Image: The Ultimate Bird Drawing Throwdown Showdown Graphic featuring images of David Sibley and H. Jon Benjamin

Join BirdNote tomorrow, November 30th!

Illustrator David Sibley and actor H. Jon Benjamin will face off in the bird illustration battle of the century during BirdNote's Year-end Celebration and Auction!

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Shows With Contributions by Frances Wood

Two Muscovy ducklings standing on grass, their soft fuzzy yellow bodies and dark eyes and beaks seen in overcast light.

From Egg-laying to Hatching and Beyond

Waterfowl like this Muscovy duckling spend up to 30 days in the egg, so they’re able to walk, swim, and feed themselves as soon as they hatch. We call these chicks precocial. By contrast, the chicks of most songbirds spend less time maturing in the egg. They must continue to develop in the…
A Belted Kingfisher flying out from the opening of its burrow nest.

Burrowing Belted Kingfisher

The Belted Kingfisher dashes through the air, warning intruders with its rapid-fire, rattling call. In spring, the best places to see Belted Kingfishers are along sandy banks -- they are busy digging burrows, where they will nest. The holes typically reach three to six feet into the bank…
Male American Goldfinch

Birds Dress for Spring

It's spring! And for many birds, a time to look their best to attract a new mate. This American Goldfinch has recently molted. Its old, worn-down feathers have fallen out, and new ones have grown in. When goldfinches molt in the fall, they lose these brightly colored feathers. Their winter…
Mallard pair female left, male right

Everybody Knows a Mallard

Mallards are found virtually everywhere there is open water, from city parks and subalpine lakes to sheltered bays and estuaries along the coasts. In their breeding plumage, male Mallards are avian dandies. The male's primary goal is to attract a mate and defend the breeding territory. The…
Three Groove-billed Anis perched on tree branch

Groove-billed Anis, Communal Nesters

Groove-billed Anis gather in loose groups. And with good reason. They nest communally. As many as four or five pairs of birds may use one nest, a bulky cup of twigs lined with fresh leaves. When the dominant female ani begins to lay her own eggs, the other females lay simultaneously. Up to…
Brown Pelican feathers in close up view

How Feathers Insulate

A single Canada Goose has between 20 and 25 thousand feathers. Some are designed to help the bird fly or shed water. Many are the short, fluffy kind, the down that insulates the bird from the cold. Birds survive in sub-zero weather by fluffing their feathers, creating layers of air and…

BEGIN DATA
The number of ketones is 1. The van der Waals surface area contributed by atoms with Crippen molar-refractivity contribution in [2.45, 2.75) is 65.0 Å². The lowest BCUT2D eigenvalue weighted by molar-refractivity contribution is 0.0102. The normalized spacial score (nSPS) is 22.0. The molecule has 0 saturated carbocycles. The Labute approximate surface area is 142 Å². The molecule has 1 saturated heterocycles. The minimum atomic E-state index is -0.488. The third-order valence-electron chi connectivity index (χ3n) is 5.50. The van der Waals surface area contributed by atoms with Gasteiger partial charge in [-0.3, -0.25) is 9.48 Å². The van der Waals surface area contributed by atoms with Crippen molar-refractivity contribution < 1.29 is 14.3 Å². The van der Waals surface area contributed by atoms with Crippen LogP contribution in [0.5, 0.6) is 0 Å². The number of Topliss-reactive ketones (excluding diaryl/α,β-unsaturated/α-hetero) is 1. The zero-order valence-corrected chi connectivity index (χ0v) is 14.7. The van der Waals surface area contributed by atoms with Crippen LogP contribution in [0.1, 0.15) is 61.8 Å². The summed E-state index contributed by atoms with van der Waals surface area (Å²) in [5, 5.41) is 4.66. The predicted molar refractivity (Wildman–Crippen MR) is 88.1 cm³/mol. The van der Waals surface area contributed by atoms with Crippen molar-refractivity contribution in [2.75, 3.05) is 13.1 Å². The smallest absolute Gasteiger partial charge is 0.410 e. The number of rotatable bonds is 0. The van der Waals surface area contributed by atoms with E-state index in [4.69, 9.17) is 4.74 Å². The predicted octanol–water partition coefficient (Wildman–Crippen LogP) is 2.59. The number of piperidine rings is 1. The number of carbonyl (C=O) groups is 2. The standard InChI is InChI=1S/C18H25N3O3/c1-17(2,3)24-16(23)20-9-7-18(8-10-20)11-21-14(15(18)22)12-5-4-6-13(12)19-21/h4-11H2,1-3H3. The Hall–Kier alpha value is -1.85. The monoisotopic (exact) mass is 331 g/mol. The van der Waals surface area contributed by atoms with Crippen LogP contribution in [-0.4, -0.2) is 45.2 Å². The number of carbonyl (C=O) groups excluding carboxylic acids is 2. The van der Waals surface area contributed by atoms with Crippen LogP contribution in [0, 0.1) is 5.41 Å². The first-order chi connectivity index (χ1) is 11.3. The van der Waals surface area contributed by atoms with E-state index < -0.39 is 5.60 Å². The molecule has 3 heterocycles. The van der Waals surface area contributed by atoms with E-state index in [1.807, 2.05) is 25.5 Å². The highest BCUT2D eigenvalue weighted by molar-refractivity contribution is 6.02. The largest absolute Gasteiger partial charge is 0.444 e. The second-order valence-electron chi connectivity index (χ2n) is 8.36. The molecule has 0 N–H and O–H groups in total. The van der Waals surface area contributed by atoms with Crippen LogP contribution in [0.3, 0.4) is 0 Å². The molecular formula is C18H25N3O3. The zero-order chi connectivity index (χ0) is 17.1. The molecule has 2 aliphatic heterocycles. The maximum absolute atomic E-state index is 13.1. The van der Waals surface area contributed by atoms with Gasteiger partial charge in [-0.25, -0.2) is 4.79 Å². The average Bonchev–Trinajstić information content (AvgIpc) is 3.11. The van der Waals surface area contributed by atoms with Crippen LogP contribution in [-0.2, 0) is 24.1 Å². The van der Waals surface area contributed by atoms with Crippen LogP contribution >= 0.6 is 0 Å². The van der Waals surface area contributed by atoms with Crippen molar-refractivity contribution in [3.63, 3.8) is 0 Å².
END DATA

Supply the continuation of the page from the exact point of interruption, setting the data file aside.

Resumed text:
Great Horned Owl

Great Horned Owl Duet

The 22-inch Great Horned Owl has two tufts of feathers that stick up from the top of its head. This owl is difficult to see, but it's often heard during dark winter evenings and pre-dawn mornings. A pair of owls may call back and forth or overlap their hoots. The male's call is slightly…
A Marbled Godwit and a Willet, both with long beaks, stand facing each other at a shoreline, the taller bird with the longer beak.

Bill Shape Equals Food Source

A fine woodworker has a chest full of tools, each designed for a specific task. Birds also have highly refined tools-their bills. The size and shape of a bird's bill match perfectly the food they seek and the way in which they obtain their meals. Different species of shorebirds that forage…
Canada Geese in flight

Canada Geese - Migratory or Not

It's the time of year that geese migrate south for the winter. Isn't it? So why are there so many geese still hanging around, setting up housekeeping on our parks and golf courses? Did they decide to forgo the long trip north? In the early 1900s, non-migratory geese were brought in by the…
Three male Mallard ducks, two of them with their rear ends in the air and their heads underwater as they "dabble" for food.

Ducks - Diving and Dabbling

Autumn brings many species of wintering ducks and seabirds to our waters. Watch carefully. Some dabble along the surface, feeding along shallow edges of lakes and estuaries. Others dive under the water, using their feet and occasionally their wings for propulsion. The male "dabblers" are…